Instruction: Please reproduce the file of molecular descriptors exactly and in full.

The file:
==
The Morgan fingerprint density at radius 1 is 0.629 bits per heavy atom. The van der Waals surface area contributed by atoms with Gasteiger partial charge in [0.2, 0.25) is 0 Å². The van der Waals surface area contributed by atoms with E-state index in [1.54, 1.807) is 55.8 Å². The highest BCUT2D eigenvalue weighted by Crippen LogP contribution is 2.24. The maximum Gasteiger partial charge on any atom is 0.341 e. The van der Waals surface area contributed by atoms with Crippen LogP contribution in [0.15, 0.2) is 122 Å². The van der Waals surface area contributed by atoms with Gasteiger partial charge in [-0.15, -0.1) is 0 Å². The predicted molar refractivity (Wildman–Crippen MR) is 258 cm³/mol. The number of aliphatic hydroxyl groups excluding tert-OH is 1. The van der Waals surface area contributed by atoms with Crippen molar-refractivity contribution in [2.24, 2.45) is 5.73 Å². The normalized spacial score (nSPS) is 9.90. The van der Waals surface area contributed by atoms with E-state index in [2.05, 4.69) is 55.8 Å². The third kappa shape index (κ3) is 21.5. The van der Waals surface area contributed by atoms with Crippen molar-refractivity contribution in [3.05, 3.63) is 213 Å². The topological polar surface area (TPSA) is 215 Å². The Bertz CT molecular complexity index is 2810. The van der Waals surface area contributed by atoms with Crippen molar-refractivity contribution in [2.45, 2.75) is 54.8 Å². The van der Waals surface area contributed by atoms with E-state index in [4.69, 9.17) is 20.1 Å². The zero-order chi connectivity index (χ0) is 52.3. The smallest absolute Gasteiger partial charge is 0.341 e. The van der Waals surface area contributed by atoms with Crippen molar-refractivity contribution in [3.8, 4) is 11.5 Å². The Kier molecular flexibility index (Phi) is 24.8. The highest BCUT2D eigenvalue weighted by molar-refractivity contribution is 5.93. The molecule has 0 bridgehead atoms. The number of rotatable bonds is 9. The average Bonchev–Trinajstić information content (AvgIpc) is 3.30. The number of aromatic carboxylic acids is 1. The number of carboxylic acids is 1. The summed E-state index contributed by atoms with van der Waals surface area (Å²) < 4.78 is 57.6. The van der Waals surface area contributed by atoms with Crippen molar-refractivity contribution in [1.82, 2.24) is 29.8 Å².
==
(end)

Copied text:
The Morgan fingerprint density at radius 1 is 0.629 bits per heavy atom. The van der Waals surface area contributed by atoms with Gasteiger partial charge in [0.2, 0.25) is 0 Å². The van der Waals surface area contributed by atoms with E-state index in [1.54, 1.807) is 55.8 Å². The highest BCUT2D eigenvalue weighted by Crippen LogP contribution is 2.24. The maximum Gasteiger partial charge on any atom is 0.341 e. The van der Waals surface area contributed by atoms with Crippen LogP contribution in [0.15, 0.2) is 122 Å². The van der Waals surface area contributed by atoms with Gasteiger partial charge in [-0.15, -0.1) is 0 Å². The predicted molar refractivity (Wildman–Crippen MR) is 258 cm³/mol. The number of aliphatic hydroxyl groups excluding tert-OH is 1. The van der Waals surface area contributed by atoms with Crippen molar-refractivity contribution in [2.24, 2.45) is 5.73 Å². The normalized spacial score (nSPS) is 9.90. The van der Waals surface area contributed by atoms with E-state index in [2.05, 4.69) is 55.8 Å². The third kappa shape index (κ3) is 21.5. The van der Waals surface area contributed by atoms with Crippen molar-refractivity contribution in [3.05, 3.63) is 213 Å². The topological polar surface area (TPSA) is 215 Å². The Bertz CT molecular complexity index is 2810. The van der Waals surface area contributed by atoms with Crippen molar-refractivity contribution in [2.45, 2.75) is 54.8 Å². The van der Waals surface area contributed by atoms with E-state index in [4.69, 9.17) is 20.1 Å². The zero-order chi connectivity index (χ0) is 52.3. The smallest absolute Gasteiger partial charge is 0.341 e. The van der Waals surface area contributed by atoms with Crippen molar-refractivity contribution in [3.8, 4) is 11.5 Å². The Kier molecular flexibility index (Phi) is 24.8. The highest BCUT2D eigenvalue weighted by molar-refractivity contribution is 5.93. The molecule has 0 bridgehead atoms. The number of rotatable bonds is 9. The average Bonchev–Trinajstić information content (AvgIpc) is 3.30. The number of aromatic carboxylic acids is 1. The number of carboxylic acids is 1. The summed E-state index contributed by atoms with van der Waals surface area (Å²) < 4.78 is 57.6. The van der Waals surface area contributed by atoms with Crippen molar-refractivity contribution in [1.82, 2.24) is 29.8 Å².